It might seem hard to believe now, but the Philadelphia Eagles acquired DeMeco Ryans from the Houston Texans for a fourth-round draft pick and a swap of third-rounders in 2012. That’s a bargain for a two-time Pro Bowl linebacker working on his third, the heart and soul of a defense that’s held opponents to 21 points or less in seven consecutive games.
This is the same DeMeco Ryans who talent evaluators feared might never be the same player after suffering a ruptured Achilles tendon in 2010, the same DeMeco Ryans who those same evaluators warned was not a fit for a 3-4 defense. Ryans’ critics could not have been more wrong.
Now into his eighth NFL campaign, the 29-year-old is actually closing in on perhaps his best all-around season as a pro. He leads the club in tackles with 96, also the third-highest total in the league. He became the first Eagle since Jeremiah Trotter in 2001 to record at least two sacks and two interceptions in the same season, and there are still five games left to play.
Ryans’ contributions certainly have not gone overlooked by the coaching staff. Defensive coordinator Bill Davis was effusive in his praise of the veteran interior linebacker while speaking to the Philadelphia media last week in a session transcribed by PhiladelphiaEagles.com:
DeMeco is the leader of our defense and he's having an outstanding Pro Bowl year and we couldn't be happier with everything DeMeco is doing for us. He quarterbacks the defense, we give him a lot of leeway. He can get us in and out of defenses. Gets us in the best defense possible, and as the season has gone on we as a staff have gotten more and more comfortable in his ability to put us in good situations, and he has, and from there he's done a great job playing the middle linebacker position, between tackle to tackle, he is a force. Whether it's crossing routes he's knocking out or the inside run game that he's tackling. He had one of the best form tackles I've seen in a long time last week. We couldn't be happier with DeMeco.
Ryans has been solid in coverage this season, already setting a career high with two interceptions. He’s also been surprisingly effective when rushing the passer, which has never been his strong suit really, but has resulted in a pair of sacks and a bunch of hurries.
Where Ryans is so enjoyable to watch though, where he really earns his paycheck is against the run. Davis’ comments were made after the Green Bay game, when the Eagles held Eddie Lacy and the NFL’s sixth-ranked rushing attack to 99 yards on 30 attempts for a 3.3 average, almost a full yard-and-a-half less than their season average of 4.7. It was arguably Ryans’ best performance of the year.
Watch how he identifies an off-tackle handoff and beats the back into the hole and picks up a tackle for loss. Ryans is playing instinctively and attacking the line of scrimmage, which is when he’s at his best.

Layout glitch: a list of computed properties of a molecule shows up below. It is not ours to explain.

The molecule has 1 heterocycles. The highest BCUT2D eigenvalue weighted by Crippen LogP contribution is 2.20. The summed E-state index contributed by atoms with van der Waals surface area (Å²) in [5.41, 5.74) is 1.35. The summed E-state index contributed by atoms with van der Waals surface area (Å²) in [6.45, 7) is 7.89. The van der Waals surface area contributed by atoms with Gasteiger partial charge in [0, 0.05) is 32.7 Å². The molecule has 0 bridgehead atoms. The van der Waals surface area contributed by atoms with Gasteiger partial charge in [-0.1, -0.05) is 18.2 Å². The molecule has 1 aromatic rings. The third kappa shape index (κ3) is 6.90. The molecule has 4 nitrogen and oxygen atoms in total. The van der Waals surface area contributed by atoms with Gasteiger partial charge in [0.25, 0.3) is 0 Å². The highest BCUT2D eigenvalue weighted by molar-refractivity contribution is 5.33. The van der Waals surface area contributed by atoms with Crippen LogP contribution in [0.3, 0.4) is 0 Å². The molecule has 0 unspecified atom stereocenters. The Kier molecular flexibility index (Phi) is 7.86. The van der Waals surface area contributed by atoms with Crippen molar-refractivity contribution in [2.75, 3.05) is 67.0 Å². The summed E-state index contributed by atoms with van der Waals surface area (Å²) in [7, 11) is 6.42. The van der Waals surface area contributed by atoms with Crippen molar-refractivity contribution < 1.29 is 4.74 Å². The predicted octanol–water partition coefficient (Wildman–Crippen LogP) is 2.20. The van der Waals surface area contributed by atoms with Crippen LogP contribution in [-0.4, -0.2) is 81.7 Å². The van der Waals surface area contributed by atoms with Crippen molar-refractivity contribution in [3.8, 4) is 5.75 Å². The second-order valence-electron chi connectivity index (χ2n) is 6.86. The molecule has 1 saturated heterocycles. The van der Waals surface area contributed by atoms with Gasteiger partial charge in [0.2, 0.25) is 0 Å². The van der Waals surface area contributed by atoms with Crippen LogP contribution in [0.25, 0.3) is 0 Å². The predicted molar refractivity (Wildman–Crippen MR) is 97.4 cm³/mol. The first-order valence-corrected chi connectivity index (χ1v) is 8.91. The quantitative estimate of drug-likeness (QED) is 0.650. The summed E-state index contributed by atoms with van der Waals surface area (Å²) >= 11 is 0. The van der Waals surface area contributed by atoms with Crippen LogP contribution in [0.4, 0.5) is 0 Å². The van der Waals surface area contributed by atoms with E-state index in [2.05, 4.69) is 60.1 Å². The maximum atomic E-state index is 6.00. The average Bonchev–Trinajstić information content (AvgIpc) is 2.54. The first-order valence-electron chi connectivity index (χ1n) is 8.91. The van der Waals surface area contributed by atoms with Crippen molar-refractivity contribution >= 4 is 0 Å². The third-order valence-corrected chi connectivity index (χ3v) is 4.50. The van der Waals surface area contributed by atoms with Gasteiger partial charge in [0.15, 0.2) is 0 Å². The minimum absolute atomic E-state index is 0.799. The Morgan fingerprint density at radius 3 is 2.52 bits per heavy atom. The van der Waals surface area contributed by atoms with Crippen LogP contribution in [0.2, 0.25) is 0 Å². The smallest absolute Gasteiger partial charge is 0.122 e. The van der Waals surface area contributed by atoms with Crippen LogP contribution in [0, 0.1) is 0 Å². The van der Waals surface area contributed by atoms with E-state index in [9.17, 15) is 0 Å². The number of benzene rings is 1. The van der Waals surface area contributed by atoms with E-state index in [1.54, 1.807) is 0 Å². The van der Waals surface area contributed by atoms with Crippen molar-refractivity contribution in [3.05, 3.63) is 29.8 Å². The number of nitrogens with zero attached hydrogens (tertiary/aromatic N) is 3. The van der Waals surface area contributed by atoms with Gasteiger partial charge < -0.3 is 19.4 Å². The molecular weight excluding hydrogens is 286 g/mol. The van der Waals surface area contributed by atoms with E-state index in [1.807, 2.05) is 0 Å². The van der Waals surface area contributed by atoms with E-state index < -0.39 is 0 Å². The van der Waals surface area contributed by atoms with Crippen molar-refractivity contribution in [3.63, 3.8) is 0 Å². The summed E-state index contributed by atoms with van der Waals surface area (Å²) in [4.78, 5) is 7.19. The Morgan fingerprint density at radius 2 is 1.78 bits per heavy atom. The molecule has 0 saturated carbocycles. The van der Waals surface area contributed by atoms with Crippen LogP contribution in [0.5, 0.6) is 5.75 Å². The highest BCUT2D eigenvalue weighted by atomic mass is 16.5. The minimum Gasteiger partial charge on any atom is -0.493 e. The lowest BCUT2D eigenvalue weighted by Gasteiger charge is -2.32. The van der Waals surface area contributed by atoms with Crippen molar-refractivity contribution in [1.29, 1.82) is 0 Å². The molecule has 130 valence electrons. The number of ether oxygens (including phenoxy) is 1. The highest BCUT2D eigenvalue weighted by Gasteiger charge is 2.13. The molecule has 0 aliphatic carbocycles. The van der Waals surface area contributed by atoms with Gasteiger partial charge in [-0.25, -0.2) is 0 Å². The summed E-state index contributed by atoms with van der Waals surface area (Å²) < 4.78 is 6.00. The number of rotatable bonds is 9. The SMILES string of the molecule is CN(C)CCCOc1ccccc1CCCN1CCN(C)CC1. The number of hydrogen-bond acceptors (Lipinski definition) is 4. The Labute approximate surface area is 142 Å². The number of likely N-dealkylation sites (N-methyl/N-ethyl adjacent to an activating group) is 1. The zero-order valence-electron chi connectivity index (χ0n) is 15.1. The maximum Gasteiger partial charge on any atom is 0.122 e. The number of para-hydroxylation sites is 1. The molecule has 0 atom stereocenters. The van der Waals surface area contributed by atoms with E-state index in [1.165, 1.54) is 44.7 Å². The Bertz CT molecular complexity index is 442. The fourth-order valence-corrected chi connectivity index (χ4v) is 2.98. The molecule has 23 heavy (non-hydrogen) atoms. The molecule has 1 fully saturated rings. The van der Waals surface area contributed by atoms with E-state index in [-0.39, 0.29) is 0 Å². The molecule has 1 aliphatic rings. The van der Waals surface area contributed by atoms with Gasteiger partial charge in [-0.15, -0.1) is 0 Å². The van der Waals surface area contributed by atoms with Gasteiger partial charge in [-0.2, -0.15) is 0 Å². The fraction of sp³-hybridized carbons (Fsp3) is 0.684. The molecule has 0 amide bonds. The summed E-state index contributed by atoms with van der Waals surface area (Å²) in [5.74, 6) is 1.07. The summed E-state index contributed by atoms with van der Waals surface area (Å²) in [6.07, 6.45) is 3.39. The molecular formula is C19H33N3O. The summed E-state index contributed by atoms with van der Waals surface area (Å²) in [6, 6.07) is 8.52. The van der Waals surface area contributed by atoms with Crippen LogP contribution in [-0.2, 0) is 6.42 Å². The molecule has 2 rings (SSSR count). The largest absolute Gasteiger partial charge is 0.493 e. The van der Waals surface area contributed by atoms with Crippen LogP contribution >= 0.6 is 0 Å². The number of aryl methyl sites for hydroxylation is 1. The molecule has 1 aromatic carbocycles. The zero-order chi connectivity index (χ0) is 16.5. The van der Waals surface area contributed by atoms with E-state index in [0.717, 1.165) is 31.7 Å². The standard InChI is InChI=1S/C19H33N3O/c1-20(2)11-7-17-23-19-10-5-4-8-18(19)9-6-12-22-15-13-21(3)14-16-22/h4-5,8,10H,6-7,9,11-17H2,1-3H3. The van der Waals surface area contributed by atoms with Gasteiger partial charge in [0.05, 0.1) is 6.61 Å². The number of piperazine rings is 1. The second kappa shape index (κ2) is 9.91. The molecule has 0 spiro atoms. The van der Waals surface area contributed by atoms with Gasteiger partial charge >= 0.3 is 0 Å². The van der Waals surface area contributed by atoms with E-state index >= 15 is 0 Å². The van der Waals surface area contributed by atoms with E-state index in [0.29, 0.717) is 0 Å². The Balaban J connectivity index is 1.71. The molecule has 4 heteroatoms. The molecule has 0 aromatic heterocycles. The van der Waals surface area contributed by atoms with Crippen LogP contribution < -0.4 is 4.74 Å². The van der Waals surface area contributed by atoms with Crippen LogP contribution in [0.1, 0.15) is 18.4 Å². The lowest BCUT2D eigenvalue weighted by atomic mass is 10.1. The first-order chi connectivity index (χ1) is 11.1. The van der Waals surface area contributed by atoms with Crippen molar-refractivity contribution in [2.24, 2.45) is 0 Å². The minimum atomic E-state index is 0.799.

Yet the biggest difference between this year and last for Ryans might be how much he’s improved at fighting off of blocks. Some of that is undoubtedly scheme. In the Wide 9 defensive front the Eagles employed under the previous coaching regime, offensive linemen were into the second level almost immediately, often engulfing the linebackers.
Now the offensive line has to work a little to get to the second level, which gives Ryans a chance to read and react. That allows the linebacker to slip a block entirely as No. 59 does here before swarming to the ball-carrier to help bring him down in the backfield again.
When Ryans is unleashed and allowed to attack the line of scrimmage though, sometimes he’s able to dictate the result of an entire play by himself. In the next frames, he’s going to shove an offensive lineman to the ground then chase Lacy down from behind, putting a stop that run before it ever got started.
And even when the play isn’t easy, Ryans can still manage to make it appear so. It looks like he’s going to overpursue and get bottled up by a trap block. The center moves on to the next level though, and the wily Ryans isn’t as far out of position as the fullback thinks. You think a fullback is going to block DeMeco Ryans?
We could do this all day. Ryans has been putting on a run-stopping clinic for the past couple months, and while the Eagles have benefited from playing some one-dimensional offenses during their recent run, it’s seemingly simple plays like these that are making those offenses that way—plays that have been missing in Philly’s defense for years, by the way.
The Birds were fortunate to land Ryans for any cost, let alone the relatively low price that they did. He had just signed a big contract with Houston before the Achilles injury, then the following year the defense converted to a 3-4. Ryans didn’t pick it up right away, wasn’t 100 percent to begin with, and started to lose playing time which was chalked to the Texans using more dime personnel.
With Brian Cushing developing into a star in the middle, Ryans became a luxury in Houston even if he learned the system and made a full recovery, so here he is wearing midnight green. It seems maybe that trade was always destined to work out for the Eagles, because that swap of third-round picks as part of the deal? It wound up netting Philly one Nick Foles as well.
Time will tell, but that may be Ryans’ best contribution to the team yet.